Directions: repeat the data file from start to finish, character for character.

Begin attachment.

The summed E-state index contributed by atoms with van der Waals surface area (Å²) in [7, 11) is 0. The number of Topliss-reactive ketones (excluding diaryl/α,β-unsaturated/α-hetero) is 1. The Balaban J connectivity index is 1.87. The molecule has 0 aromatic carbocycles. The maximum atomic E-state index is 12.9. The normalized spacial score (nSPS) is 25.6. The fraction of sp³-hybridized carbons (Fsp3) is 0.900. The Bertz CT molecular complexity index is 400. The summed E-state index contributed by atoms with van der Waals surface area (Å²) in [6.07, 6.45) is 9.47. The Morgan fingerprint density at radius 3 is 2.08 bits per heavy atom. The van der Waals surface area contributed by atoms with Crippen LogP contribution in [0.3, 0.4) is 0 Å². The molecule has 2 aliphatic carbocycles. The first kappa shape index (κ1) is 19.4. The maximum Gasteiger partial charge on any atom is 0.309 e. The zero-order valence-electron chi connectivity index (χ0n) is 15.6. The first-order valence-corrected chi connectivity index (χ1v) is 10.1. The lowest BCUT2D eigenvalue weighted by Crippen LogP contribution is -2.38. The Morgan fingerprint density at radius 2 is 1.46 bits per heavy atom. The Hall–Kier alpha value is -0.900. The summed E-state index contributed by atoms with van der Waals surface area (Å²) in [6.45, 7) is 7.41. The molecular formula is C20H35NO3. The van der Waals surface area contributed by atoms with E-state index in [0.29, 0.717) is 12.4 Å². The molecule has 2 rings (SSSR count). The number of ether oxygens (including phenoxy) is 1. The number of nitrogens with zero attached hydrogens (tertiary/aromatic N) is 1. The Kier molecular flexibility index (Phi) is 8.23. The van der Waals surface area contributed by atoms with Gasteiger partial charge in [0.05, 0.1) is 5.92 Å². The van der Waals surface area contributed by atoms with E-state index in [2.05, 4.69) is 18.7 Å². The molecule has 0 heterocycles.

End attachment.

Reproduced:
The summed E-state index contributed by atoms with van der Waals surface area (Å²) in [7, 11) is 0. The number of Topliss-reactive ketones (excluding diaryl/α,β-unsaturated/α-hetero) is 1. The Balaban J connectivity index is 1.87. The molecule has 0 aromatic carbocycles. The maximum atomic E-state index is 12.9. The normalized spacial score (nSPS) is 25.6. The fraction of sp³-hybridized carbons (Fsp3) is 0.900. The Bertz CT molecular complexity index is 400. The summed E-state index contributed by atoms with van der Waals surface area (Å²) in [6.07, 6.45) is 9.47. The Morgan fingerprint density at radius 3 is 2.08 bits per heavy atom. The van der Waals surface area contributed by atoms with Crippen LogP contribution in [0.3, 0.4) is 0 Å². The molecule has 2 aliphatic carbocycles. The first kappa shape index (κ1) is 19.4. The maximum Gasteiger partial charge on any atom is 0.309 e. The zero-order valence-electron chi connectivity index (χ0n) is 15.6. The first-order valence-corrected chi connectivity index (χ1v) is 10.1. The lowest BCUT2D eigenvalue weighted by Crippen LogP contribution is -2.38. The Morgan fingerprint density at radius 2 is 1.46 bits per heavy atom. The Hall–Kier alpha value is -0.900. The summed E-state index contributed by atoms with van der Waals surface area (Å²) in [6.45, 7) is 7.41. The molecular formula is C20H35NO3. The van der Waals surface area contributed by atoms with E-state index in [0.29, 0.717) is 12.4 Å². The molecule has 2 rings (SSSR count). The number of ether oxygens (including phenoxy) is 1. The number of nitrogens with zero attached hydrogens (tertiary/aromatic N) is 1. The Kier molecular flexibility index (Phi) is 8.23. The van der Waals surface area contributed by atoms with Gasteiger partial charge in [0.05, 0.1) is 5.92 Å². The van der Waals surface area contributed by atoms with E-state index in [2.05, 4.69) is 18.7 Å². The molecule has 0 heterocycles.